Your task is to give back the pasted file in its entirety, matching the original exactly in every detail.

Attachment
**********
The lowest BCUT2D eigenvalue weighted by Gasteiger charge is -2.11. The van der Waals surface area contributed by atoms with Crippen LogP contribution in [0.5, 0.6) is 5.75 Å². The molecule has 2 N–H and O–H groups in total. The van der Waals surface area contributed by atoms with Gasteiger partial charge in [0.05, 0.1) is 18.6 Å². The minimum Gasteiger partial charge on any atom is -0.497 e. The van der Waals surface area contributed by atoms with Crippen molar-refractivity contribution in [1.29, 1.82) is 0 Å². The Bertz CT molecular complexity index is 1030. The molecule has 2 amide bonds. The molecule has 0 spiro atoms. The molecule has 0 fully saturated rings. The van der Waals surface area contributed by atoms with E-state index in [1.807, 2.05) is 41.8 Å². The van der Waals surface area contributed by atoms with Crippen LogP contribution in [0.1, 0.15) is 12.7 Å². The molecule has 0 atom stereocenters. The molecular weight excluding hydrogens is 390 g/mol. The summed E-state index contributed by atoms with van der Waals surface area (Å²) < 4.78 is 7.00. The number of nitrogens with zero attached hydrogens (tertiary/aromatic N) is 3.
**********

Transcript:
The lowest BCUT2D eigenvalue weighted by Gasteiger charge is -2.11. The van der Waals surface area contributed by atoms with Crippen LogP contribution in [0.5, 0.6) is 5.75 Å². The molecule has 2 N–H and O–H groups in total. The van der Waals surface area contributed by atoms with Gasteiger partial charge in [0.05, 0.1) is 18.6 Å². The minimum Gasteiger partial charge on any atom is -0.497 e. The van der Waals surface area contributed by atoms with Crippen molar-refractivity contribution in [1.29, 1.82) is 0 Å². The Bertz CT molecular complexity index is 1030. The molecule has 2 amide bonds. The molecule has 0 spiro atoms. The molecule has 0 fully saturated rings. The van der Waals surface area contributed by atoms with E-state index in [1.807, 2.05) is 41.8 Å². The van der Waals surface area contributed by atoms with Crippen LogP contribution in [0.1, 0.15) is 12.7 Å². The molecule has 0 atom stereocenters. The molecular weight excluding hydrogens is 390 g/mol. The summed E-state index contributed by atoms with van der Waals surface area (Å²) < 4.78 is 7.00. The number of nitrogens with zero attached hydrogens (tertiary/aromatic N) is 3.